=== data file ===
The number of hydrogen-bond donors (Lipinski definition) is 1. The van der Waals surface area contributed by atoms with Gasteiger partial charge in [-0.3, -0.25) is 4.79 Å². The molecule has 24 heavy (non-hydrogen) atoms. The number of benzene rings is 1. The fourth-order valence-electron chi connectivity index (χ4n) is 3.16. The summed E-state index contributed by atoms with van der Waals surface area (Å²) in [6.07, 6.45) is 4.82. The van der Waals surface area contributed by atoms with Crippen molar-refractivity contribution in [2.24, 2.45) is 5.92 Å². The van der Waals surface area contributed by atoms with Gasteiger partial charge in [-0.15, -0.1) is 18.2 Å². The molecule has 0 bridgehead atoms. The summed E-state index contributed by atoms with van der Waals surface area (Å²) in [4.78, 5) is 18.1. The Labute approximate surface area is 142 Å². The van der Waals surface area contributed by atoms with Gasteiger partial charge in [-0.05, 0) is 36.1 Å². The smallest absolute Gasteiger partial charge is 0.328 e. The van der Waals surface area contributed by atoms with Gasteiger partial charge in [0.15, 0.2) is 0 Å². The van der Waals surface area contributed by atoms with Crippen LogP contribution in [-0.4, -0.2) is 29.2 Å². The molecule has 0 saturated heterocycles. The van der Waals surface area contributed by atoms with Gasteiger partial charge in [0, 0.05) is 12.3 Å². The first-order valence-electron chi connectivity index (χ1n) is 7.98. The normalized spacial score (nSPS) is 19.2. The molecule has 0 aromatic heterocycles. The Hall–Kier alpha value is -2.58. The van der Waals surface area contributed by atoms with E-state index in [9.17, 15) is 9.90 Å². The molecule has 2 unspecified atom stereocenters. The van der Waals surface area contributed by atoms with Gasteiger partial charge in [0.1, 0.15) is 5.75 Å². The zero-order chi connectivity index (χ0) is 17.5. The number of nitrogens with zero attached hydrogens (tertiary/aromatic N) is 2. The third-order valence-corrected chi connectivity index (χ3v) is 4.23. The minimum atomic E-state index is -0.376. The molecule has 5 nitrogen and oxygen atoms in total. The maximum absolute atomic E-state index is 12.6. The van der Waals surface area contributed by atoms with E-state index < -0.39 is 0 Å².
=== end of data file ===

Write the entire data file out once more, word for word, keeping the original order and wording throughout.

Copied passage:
The number of hydrogen-bond donors (Lipinski definition) is 1. The van der Waals surface area contributed by atoms with Gasteiger partial charge in [-0.3, -0.25) is 4.79 Å². The molecule has 24 heavy (non-hydrogen) atoms. The number of benzene rings is 1. The fourth-order valence-electron chi connectivity index (χ4n) is 3.16. The summed E-state index contributed by atoms with van der Waals surface area (Å²) in [6.07, 6.45) is 4.82. The van der Waals surface area contributed by atoms with Crippen molar-refractivity contribution in [2.24, 2.45) is 5.92 Å². The van der Waals surface area contributed by atoms with Gasteiger partial charge in [-0.15, -0.1) is 18.2 Å². The molecule has 0 bridgehead atoms. The summed E-state index contributed by atoms with van der Waals surface area (Å²) in [4.78, 5) is 18.1. The Labute approximate surface area is 142 Å². The van der Waals surface area contributed by atoms with Gasteiger partial charge in [-0.05, 0) is 36.1 Å². The smallest absolute Gasteiger partial charge is 0.328 e. The van der Waals surface area contributed by atoms with Gasteiger partial charge in [0.15, 0.2) is 0 Å². The van der Waals surface area contributed by atoms with Crippen LogP contribution in [-0.4, -0.2) is 29.2 Å². The molecule has 0 saturated heterocycles. The van der Waals surface area contributed by atoms with Gasteiger partial charge in [0, 0.05) is 12.3 Å². The first-order valence-electron chi connectivity index (χ1n) is 7.98. The normalized spacial score (nSPS) is 19.2. The molecule has 0 aromatic heterocycles. The Hall–Kier alpha value is -2.58. The van der Waals surface area contributed by atoms with E-state index in [9.17, 15) is 9.90 Å². The molecule has 2 unspecified atom stereocenters. The van der Waals surface area contributed by atoms with Gasteiger partial charge in [0.1, 0.15) is 5.75 Å². The zero-order chi connectivity index (χ0) is 17.5. The number of nitrogens with zero attached hydrogens (tertiary/aromatic N) is 2. The third-order valence-corrected chi connectivity index (χ3v) is 4.23. The minimum atomic E-state index is -0.376. The molecule has 5 nitrogen and oxygen atoms in total. The maximum absolute atomic E-state index is 12.6. The van der Waals surface area contributed by atoms with E-state index < -0.39 is 0 Å².